For Jensen, however, this kind of evidence seems to lead him to such outrageous conclusions as, “…children raised in poor households often fail to learn these [healthy, appropriate emotional] responses, to the detriment of their school performance. “ Among the responses he believes poor children don’t learn at home are things such as gratitude, forgiveness, patience and empathy. This is not true, according to Assistant Professor of Psychology and writer, Michael W. Krauss who says, “Disposed to reduced social and economic resources, lower-class individuals’ outcomes are more likely to hinge on outside forces. These conditions make it so that it is more costly for lower-class individuals to mis-read others’ emotions. In contrast, abundant social and economic resources allow relatively upper-class individuals to navigate the social world without (for the most part) incurring social costs that come from not reading others’ emotions. In essence, while upper-class individuals can remain blissfully unaware of others’ emotions, their lower-class counterparts must be vigilant of the emotions of others to identify both social opportunities and potential social costs.”

                  Jensen does this sort of thing throughout the first few chapters (I am only on Chapter 3), making negative blanket statements about the impact poverty has on people, without ever considering the kind of resourcefulness and ingenuity that necessity demands of them. Furthermore, he makes claims about low SES students that could be applied to students in general, and to teenagers in high school more specifically.

                  Take for example the opening paragraph of the first chapter, “Understanding the Nature of Poverty”. He begins with an anecdote that introduces us to history teacher Chris Hawkins (whom he doesn’t clarify is a real person or a pseudonym for a real person or just a name for a character in a story he is telling us). Jensen says that Hawkins is desperate and that like others who teach economically disadvantaged students, he complains of their “chronic tardiness, lack of motivation, and inappropriate behavior.” Anyone who has spent any amount of time in a high school, no matter what social class the students belong to, will attest to the fact that these are traits shared by many teenagers, not just poor ones.

                  But Jensen persists in making such misguided leaps of logic and uses great slight of hand to smooth over the nonsense that he is pushing. Near the end of the first chapter, he writes, “Many nonminority (does he mean White?) or middle-class teachers cannot understand why children from poor backgrounds act the way they do at school. Teachers don’t need to come from their students’ cultures to be able to teach them, but empathy and cultural knowledge are essential. Therefore, an introduction to how students are affected by poverty is highly useful.” To which I respond, “wait … what?” Is Jensen implying here that poverty is some students’ cultures? If he is, then I missed that part of his thesis. If he isn’t, then he needs to continue editing his slim manual so that it makes more sense.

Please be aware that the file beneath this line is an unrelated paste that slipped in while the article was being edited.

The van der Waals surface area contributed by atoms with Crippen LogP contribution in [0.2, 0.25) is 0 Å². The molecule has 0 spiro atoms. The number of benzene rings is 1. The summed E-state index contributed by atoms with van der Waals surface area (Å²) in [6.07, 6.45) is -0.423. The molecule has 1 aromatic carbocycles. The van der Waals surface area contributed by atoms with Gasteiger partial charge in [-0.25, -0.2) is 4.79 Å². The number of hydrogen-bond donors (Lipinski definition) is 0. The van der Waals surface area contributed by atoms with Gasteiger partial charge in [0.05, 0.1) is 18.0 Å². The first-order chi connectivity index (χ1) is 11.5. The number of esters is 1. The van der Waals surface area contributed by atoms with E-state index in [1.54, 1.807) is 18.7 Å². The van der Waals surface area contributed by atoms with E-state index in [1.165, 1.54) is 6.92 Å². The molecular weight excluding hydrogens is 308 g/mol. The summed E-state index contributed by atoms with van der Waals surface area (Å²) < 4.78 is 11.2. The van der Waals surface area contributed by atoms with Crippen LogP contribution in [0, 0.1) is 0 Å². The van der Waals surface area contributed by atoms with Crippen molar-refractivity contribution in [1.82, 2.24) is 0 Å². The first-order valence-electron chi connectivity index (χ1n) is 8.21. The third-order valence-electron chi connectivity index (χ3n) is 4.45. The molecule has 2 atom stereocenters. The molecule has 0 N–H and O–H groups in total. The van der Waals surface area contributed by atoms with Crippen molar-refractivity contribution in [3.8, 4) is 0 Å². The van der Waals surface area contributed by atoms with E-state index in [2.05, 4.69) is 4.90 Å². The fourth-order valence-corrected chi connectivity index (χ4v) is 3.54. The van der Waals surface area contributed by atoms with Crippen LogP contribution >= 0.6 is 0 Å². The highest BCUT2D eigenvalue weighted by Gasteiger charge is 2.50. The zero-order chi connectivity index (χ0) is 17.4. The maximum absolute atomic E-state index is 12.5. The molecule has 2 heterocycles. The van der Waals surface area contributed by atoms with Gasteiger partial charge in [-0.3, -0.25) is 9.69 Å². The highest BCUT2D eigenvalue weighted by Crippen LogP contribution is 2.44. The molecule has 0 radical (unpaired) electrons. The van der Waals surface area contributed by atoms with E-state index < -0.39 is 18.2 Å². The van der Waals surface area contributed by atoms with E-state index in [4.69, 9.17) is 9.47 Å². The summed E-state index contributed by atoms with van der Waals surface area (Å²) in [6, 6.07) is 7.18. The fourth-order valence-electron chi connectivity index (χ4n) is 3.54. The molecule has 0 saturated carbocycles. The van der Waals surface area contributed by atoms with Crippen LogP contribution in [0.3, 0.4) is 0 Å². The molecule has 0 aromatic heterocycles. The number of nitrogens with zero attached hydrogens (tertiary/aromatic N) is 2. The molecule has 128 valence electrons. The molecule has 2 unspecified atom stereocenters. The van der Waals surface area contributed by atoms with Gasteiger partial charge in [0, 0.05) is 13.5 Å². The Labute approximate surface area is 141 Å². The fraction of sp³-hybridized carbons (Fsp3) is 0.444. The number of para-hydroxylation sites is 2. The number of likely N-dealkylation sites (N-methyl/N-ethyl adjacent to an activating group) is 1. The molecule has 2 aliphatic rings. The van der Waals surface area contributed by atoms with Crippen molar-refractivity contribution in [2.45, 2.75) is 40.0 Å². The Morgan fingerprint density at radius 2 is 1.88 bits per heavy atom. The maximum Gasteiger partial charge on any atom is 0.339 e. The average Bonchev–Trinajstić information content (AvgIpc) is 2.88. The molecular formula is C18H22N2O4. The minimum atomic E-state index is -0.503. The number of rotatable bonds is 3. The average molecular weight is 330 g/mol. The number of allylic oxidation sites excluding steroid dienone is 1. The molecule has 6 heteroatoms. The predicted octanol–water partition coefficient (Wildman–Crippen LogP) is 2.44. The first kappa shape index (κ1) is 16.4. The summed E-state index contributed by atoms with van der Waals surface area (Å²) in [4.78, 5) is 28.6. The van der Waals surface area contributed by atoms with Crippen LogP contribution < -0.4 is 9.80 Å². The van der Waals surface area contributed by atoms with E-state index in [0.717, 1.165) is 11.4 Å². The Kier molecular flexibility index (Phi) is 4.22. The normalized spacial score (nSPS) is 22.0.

Like the best con artists, Eric Jensen has made a name for himself by co-opting the language of the field, preparing professional looking wares and stringing together other people’s research and ideas to suit his own means and ends. It is the kind of junk science that may be fine when ghost hunting, preparing herbal supplements or tracking ancient aliens, but educators should not fall for it. Viewing our poor students as having sub-optimal brains or being somehow deficient of such basic human emotions as humility or optimism seems monstrous to me and unacceptable as a teacher and a father.

                  Of course we want to improve our schools and be better teachers for our students; their success is our success. But we cannot be lured by false promises or quick fixes like the idea that simply changing our attitudes will correct deep, systemic and persistent deficiencies. In closing, I would like to return to Nick Carroway, who says, “Gatsby believed in the green light, the orgastic future that year by year recedes before us. It eluded us then, but that’s no matter — to-morrow we will run faster, stretch out our arms farther. . . . And one fine morning ——”